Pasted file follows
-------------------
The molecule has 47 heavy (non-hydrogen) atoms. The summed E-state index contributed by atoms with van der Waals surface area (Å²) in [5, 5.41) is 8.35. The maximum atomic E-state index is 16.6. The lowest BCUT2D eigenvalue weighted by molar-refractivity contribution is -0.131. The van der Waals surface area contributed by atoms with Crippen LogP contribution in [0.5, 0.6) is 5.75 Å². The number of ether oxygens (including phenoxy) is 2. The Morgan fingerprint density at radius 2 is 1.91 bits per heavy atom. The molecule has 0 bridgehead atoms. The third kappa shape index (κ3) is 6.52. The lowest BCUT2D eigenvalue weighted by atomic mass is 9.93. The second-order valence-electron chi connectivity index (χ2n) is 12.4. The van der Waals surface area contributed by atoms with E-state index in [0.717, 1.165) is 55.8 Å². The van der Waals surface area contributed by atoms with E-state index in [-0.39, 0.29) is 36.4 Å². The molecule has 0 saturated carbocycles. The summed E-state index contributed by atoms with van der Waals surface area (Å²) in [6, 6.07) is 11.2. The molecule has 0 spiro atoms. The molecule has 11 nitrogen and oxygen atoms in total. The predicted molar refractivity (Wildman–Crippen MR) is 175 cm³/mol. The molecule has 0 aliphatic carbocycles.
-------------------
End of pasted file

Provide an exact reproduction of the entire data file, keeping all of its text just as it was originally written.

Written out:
The molecule has 47 heavy (non-hydrogen) atoms. The summed E-state index contributed by atoms with van der Waals surface area (Å²) in [5, 5.41) is 8.35. The maximum atomic E-state index is 16.6. The lowest BCUT2D eigenvalue weighted by molar-refractivity contribution is -0.131. The van der Waals surface area contributed by atoms with Crippen LogP contribution in [0.5, 0.6) is 5.75 Å². The number of ether oxygens (including phenoxy) is 2. The Morgan fingerprint density at radius 2 is 1.91 bits per heavy atom. The molecule has 0 bridgehead atoms. The third kappa shape index (κ3) is 6.52. The lowest BCUT2D eigenvalue weighted by atomic mass is 9.93. The second-order valence-electron chi connectivity index (χ2n) is 12.4. The van der Waals surface area contributed by atoms with E-state index in [0.717, 1.165) is 55.8 Å². The van der Waals surface area contributed by atoms with E-state index in [-0.39, 0.29) is 36.4 Å². The molecule has 0 saturated carbocycles. The summed E-state index contributed by atoms with van der Waals surface area (Å²) in [6, 6.07) is 11.2. The molecule has 0 spiro atoms. The molecule has 11 nitrogen and oxygen atoms in total. The predicted molar refractivity (Wildman–Crippen MR) is 175 cm³/mol. The molecule has 0 aliphatic carbocycles.